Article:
Yes. If given on the same day as separate injections in separate sites, the Energix B doses can be counted as the equivalent of one 40-µg dose. According to the package insert, Engerix B is licensed for use in this manner. Vaccine package inserts are available at www.immunize.org/packageinserts.
Question of the Week: IAC Express - Issue 1195
If an infant got a dose of the adult formulation of hepatitis B vaccine in error, should the dose be counted? When should the next dose be scheduled for this infant? Do we need to be concerned about a possible adverse event?
If an infant received an adult dose of hepatitis B vaccine (contains twice the antigen in a dose of the infant/child formulation), the dose can be counted as valid and does not need to be repeated. Hepatitis B vaccine is a very safe vaccine and no unusual adverse events would be expected because of this administration error. The next (age appropriate) dose should be given on the usual schedule.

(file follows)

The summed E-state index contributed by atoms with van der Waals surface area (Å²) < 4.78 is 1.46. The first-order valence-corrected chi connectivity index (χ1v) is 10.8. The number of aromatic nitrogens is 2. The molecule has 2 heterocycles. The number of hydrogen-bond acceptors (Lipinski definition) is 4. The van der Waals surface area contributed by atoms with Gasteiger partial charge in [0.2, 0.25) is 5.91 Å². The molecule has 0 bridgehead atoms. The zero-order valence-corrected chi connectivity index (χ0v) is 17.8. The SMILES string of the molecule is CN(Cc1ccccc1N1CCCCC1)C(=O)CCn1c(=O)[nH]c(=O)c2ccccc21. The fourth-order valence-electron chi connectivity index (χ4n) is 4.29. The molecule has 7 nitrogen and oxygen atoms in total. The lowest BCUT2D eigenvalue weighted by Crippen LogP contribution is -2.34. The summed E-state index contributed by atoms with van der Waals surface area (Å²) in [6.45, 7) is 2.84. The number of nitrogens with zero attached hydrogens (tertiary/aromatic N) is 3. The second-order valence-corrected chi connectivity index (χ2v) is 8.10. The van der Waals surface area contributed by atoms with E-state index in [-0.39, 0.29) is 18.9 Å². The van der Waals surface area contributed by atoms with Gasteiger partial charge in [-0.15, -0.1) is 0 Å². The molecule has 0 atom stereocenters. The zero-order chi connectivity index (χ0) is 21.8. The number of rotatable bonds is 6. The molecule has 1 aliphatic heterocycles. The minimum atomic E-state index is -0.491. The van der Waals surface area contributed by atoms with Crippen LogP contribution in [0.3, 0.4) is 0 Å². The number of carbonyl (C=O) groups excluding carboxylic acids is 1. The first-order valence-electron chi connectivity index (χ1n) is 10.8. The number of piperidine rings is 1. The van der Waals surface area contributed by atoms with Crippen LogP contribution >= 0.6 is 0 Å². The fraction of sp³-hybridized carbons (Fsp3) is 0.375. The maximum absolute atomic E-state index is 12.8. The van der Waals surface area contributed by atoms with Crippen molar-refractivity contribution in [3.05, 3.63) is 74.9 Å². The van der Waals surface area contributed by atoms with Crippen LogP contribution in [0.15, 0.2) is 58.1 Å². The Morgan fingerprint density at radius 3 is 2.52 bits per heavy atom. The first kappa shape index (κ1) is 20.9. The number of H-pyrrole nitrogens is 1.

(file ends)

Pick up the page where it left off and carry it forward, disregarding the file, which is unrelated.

Needle Tips - May 2015, Question of the Week: IAC Express - Issue 1177
>> view all hepatitis B Q&As
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HPV Vaccine Back to top
As I understand, the 4-day grace period for HPV vaccination can be applied to the minimum interval between dose #1 and #2 (4 weeks [28 days]) and dose #2 and #3 (12 weeks [84 days]) but you would still need to meet the 112 days between dose #1 and #3 for dose #3 to be valid. Is this right?
The 4-day grace period cannot be applied to both the interval between dose #1 and #2 and the interval between dose #2 and #3 because no grace period is allowed for the interval between dose #1 and #3. This interval must be 16 weeks (112 days). If the grace period is used for one of the first two intervals, then the other interval must be extended by at least that number of days to ensure that dose #1 and #3 meet the absolute minimum interval of 112 days.
Question of the Week: IAC Express - Issue 1263, August 31, 2016
I have read that HPV vaccine should not be administered to pregnant women. Do we need to perform a pregnancy test prior to administering this vaccine to our patients? Currently, we ask about pregnancy prior to providing the vaccine.